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Re: [IPk] Definition of a hypo

 Remember that if you need to decrease basals due to increased insulin
sensitivity (for whatever reason) then you'll almost certainly need to decrease
bolus ratios too. Your body can't distinguish between basal and bolus insulin.

Sent from my iPad

> On 6 Dec 2013, at 06:51, Gareth <email @ redacted> wrote:
> Thank you Belinda, Rhoda & Jackie for your input.
> My initial query was made partly out of curiosity as to what the consensus
> might be amongst listers as to what level of hypos we tolerate in practice,
> whatever 'the rules' say
> The Wikipedia article is quite useful for an overview
> http://en.wikipedia.org/wiki/Hypoglycemia
> In my wife's case, a study of the various care link reports indicates to me
> that whether on "live" metformin or not there has been a sea change in her bg
> levels in general - a downward shift of the 'plateau' if you will. Suggesting
 > that insulin is more effective, probably because of the metformin which she
> or may not be taking..........
 > There is no single pattern of low Bgs although the first one in the morning
> a regular.
 > We today intend decreasing all basal rates by a common percentage which
> with lifting that plateau up in stages to the point where average lows are
> around 4.
> That will inevitably increase her HbA1c, it will be interesting to see where
> that ends up.
> It's still rather early here in the Uk so will leave the actual calculation
> until fully awake!
> For the sake of saying it, we report key data monthly to our Remove trial
> contact person, plus less frequent actual review meetings .
> Speaking generally, we don't feel that we are 'on our own' in any sense
 > although we do seem to know more about pumping than some of the professionals
> deal with across the whole piece. Which isn't saying very much !
> Gareth
> On 5 Dec 2013, at 23:15, "Jackie Jacombs" <email @ redacted> wrote:
> While it's great to take part in trails I do have concerns that your wife may
> not have been informed if she is on a medication which can affect the blood
 > glucose levels. Well of course she would have know she was or might not be
> I would have thought that she would have someone on the trials who can give
 > advice. Also another thing to remember that if the BG levels are running
 > for longer periods that there will be greater insulin sensitivity and
> with really good tight control your wife may need to review both bolus and
> basal
> ratios.
> Jackie
> -----Original Message-----
 > From: email @ redacted [mailto:email @ redacted] On Behalf
> Gareth Hicks
> Sent: 05 December 2013 22:05
> To: email @ redacted
> Subject: [IPk] Definition of a hypo
> My wife Jean is the T1 in our house, it's now been 48 yrs - and a pumper for
> last 5yrs.
> She's now almost a year into a 3 yr  trial (Removal) which I understand is to
 > assess how metformin might be used in T1 treatment (as against T2) to
> diabetic complications (and make insulin more effective?).
 > It's a blind trial so we don't know for sure whether she's on metformin or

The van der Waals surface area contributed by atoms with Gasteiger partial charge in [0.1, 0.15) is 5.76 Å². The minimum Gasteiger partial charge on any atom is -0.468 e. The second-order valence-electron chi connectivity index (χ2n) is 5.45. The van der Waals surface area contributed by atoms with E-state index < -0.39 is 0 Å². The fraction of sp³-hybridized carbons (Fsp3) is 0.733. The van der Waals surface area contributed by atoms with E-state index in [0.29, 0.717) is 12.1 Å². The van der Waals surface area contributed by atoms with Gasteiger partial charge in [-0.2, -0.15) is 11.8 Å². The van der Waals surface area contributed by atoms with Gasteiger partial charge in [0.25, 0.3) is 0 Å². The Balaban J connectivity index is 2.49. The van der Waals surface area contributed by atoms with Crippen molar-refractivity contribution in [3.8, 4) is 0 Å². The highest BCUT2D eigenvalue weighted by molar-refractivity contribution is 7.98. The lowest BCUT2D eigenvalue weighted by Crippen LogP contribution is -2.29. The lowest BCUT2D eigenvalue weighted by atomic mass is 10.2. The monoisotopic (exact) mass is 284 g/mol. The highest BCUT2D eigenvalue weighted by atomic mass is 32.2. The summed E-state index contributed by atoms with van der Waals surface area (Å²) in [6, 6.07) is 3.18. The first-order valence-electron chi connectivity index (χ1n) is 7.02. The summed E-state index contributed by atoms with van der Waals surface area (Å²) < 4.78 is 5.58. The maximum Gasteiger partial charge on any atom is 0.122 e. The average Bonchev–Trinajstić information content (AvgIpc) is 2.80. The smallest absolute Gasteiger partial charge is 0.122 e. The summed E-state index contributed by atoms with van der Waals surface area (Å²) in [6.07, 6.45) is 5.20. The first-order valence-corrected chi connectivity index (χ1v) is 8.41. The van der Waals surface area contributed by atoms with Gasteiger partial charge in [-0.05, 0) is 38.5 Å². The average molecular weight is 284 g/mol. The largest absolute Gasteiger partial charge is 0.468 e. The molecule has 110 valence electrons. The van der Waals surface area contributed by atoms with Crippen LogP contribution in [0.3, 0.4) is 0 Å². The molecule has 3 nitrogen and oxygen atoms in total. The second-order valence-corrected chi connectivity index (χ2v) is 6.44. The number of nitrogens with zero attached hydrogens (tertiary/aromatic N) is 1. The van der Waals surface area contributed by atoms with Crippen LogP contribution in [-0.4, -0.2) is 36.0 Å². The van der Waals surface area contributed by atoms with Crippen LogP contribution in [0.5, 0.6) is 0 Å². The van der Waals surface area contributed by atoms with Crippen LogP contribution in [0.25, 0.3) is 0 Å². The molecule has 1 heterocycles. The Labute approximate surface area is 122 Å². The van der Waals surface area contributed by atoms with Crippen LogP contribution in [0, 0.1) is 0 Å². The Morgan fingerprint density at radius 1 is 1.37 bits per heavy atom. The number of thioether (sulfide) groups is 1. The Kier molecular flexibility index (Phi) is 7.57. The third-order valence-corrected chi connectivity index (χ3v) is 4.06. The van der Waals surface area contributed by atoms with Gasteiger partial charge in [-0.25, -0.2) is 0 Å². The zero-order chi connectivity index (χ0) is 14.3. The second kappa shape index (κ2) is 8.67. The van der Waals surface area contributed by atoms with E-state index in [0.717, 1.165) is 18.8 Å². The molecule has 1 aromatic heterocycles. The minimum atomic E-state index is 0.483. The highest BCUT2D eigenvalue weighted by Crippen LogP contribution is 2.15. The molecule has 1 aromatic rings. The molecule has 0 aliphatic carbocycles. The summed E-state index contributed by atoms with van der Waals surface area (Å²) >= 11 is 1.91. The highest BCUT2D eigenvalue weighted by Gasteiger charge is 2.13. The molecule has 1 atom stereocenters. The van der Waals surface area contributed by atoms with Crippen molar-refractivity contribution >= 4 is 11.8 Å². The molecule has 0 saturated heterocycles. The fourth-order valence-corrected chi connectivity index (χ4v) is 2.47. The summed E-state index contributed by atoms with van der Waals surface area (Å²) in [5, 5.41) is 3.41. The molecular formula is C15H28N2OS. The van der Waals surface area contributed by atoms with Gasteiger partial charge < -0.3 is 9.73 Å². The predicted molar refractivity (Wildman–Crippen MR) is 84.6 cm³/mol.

> but have a suspicion that she is.
 > That's because we've seen many more 'technical hypos' since she started on
> sometimes daily.
> These are virtually ALL between 2 and 3, her hypo setting is 3.3 I said
 > 'technical' because she has no really obvious symptoms these days, not above
> anyway.
> Aside from the administration of the trial itself, Jean's diabetic consultant
> and GP are now concerned about hypo frequency and are suggesting some more
> fasting tests.
> Whilst this is OK in theory, our experience is that we can fiddle about with
 > basal settings to out heart's delight but historically have eventually ended
> roughly where we started.
> That's an over simplification, and we did make some 'trial and error' basal
> adjustments shortly after the Removal trial started,  but you get my point.
> I'm not saying we resist fasting per se, just wondering whether the hypo
> related
> criteria for doing so is 100% relevant to her.
 > We are in fact already more actively using temporary basal reductions when
> are edging downwards, especially last thing at night.
> And using longer acting carbs when sorting out a hypo, something we haven't
> been
> too good at admittedly.
> Her latest HbA1c is 6.3 compared with 7.5 - 8 in pre pump days.
 > Considering Jean's age, the advice we have received from our consultant in
> past, and listened to,  is not to consider a  much lower HbA1c than say
> 7 as
> a target in any sense.
> Implying that avoiding hypos is now more relevant for her.
> We have, about 6 months ago, adjusted the bolus settings and the insulin
> sensitivity factor  and I am (fairly) happy they are Ok where they are.
> I have no idea now where the 'under 3.3 qualifying line' for hypos came from,
> perhaps set by the DSN when Jean first had a pump.
 > My question, do other pumpers use a different definition of a hypo, and if so
> does anyone know how these are worked out?
> Or is a standardised  definition being used?
 > My growing and uninformed, concern, despite there being no obvious symptoms,
> that frequent hypos (as currently defined) are causing longer term underlying
> harm, unnecessarily.
> Gareth Hicks 
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